The Dangerous Myth of the Rainbow Body
Some of the Buddha’s teachings are literal,
and others are figurative.
Those who have been conditioned
to view the world
through the mid-brain’s lens
of empathy and cooperation
often have the intellectual flexibility required
to discern the figurative from the literal.
However those who habitually view the world
through the brain-stem’s lens
of fear, and aggression
are often so blinded by the rigidity it generates
as to mistake the figurative teachings for their literal counterparts.
The tragedy of this confusion
is that it waists colossal amounts
of time and energy
while also concocting strange doctrines:
bizarre and disempowering,
in an attempt to somehow codify
Let us contrast the literal with the figurative
by way of three examples.
John is tenacious.
Figurative statement – simile:
John is as tenacious
as if he was a dog with a bone.
Figurative statement – metaphor:
John is a dog with a bone.
Is John literally a dog with a bone?
Does he really prance about
on all fours
striving to sniff the butts of strangers?
Of course not!
For such things are frowned upon
in polite society.
We see the same type of confusion
occurring in the myth of the Rainbow body.
Literally a rainbow can be seen with our eyes,
and, also literally, a rainbow can NOT be grasped
by our hands.
A rainbow is therefore a great example
of an object being seen YET non-graspable.
This is a great illustration of the Mahayana concept
of the two truths.
What are the two truths?
Conventionally – any: thing, being, or phenomena
we notice during our inhalation
is an object of mindfulness.
Ultimately – as we physically relax
into each exhalation
we begin to mentally release
and as such, that (which we previously noticed)
could now seem to be as non-graspable
as if were a rainbow.
Neither the ultimate nor the conventional
are superior to one another
for just as a bird requires both of its wings
to take to the skies
likewise we require
both inhalation’s mindfulness
as well as exhalations insight
to taste of Nirvana’s freedom.
From the figurative point of view,
supported by our empathetic and cooperative mid-brains
we could use the simile of the Rainbow
to explore how during our inhalation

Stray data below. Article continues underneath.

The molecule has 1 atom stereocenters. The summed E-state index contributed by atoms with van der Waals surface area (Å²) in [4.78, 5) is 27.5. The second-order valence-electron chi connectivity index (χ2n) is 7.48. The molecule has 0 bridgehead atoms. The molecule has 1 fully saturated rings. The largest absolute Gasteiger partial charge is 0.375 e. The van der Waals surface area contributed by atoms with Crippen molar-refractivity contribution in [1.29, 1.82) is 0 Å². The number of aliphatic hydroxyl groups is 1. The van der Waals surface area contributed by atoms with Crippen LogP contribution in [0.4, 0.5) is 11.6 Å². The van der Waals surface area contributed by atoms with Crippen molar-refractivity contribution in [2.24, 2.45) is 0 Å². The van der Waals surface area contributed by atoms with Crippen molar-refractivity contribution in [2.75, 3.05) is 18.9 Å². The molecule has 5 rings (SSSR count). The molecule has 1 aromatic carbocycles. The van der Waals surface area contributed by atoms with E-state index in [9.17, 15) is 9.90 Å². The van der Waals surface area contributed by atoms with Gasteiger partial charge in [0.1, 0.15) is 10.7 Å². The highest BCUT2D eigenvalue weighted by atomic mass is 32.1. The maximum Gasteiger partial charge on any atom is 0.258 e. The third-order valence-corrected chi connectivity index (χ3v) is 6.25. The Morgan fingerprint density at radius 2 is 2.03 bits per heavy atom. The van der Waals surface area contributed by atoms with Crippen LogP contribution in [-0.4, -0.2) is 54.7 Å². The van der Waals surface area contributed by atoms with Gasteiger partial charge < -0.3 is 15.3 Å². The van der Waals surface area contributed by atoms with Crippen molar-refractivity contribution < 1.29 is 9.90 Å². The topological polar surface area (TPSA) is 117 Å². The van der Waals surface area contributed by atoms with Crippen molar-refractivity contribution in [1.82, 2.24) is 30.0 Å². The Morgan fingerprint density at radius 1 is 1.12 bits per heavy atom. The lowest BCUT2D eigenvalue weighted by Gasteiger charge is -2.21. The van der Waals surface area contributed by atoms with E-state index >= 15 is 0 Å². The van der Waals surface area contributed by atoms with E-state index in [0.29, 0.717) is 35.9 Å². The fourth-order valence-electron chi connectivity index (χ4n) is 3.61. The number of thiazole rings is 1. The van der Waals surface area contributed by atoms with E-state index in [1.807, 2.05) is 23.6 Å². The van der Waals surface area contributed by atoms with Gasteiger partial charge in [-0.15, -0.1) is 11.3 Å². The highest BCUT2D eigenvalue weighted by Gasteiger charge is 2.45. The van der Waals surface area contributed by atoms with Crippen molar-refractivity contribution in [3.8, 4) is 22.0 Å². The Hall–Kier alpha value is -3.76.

we could mindfully experience our body
as appearing as a rainbow
and then during our exhalation
we could insightfully relax into the experience
of our exact same body
as being as non-graspable as a rainbow.
Or, to add an additional layer of figurative language;
as we breathe out we could experience our body
as being as non-graspable
as a vast, empty void;
like the illusion of the infinite azure sky
on a bright and beautiful, cloudless morn.
But what about the literal point of view?
Those whose perceptions and cognitions
are limited by the rigidity of their brain-stems:
frightened and competitive,
subscribe to the elitist myth
that at the very end of a great yogi’s life
they will be sewn into a tent
and perform, the so-called, “Rainbow meditation.”
When their acolytes later cut open the tent
all that they find
may be their teacher’s clothes, teeth, finger nails, and toenails;
inferring that the rest of their enchanted teacher
had magically transformed into a literal rainbow
and was now in the mythical realm of the Dakinis.
The folly of such magical thinking
is that is supports the elitist assumptions
that enlightenment is difficult to obtain
and only for the chosen few.
But the Buddha taught the opposite.
The Buddha taught that once one has learned
to blend the four bases of mindfulness
with the seven enlightenment factors
if one enthusiastically applies them
actively as contemplation, Vajrayana, or Togal’s leap-over
and passively as meditation, Mahamudra or Trekchöd’s slice through
for as little as seven years, or
seven quarters, or seven months, or
seven fortnights, or seven weeks, or
even seven days
one could master the true knowledge
that comes from the inhalation’s mindfulness
and the liberation
that comes from exhalation’s insight.
When the fundamentalists
of any spiritual path
are confronted with evidence
of their techniques’ impotence
they spin fairytales:
elitist, and disempowering,
claiming that their flaccid techniques really do work
but only in special circumstances
and for special people
of which we, dear reader, are not.
Come, let us dispense
with the greasy kid-stuff of our Brain-stem’s lies of patriarchy
and instead practice the Buddha’s love meditations
that we might fall under the sway of our mid-brain:
empathetic, cooperative, and flexible.
Let us conclude
with a simple
call to action
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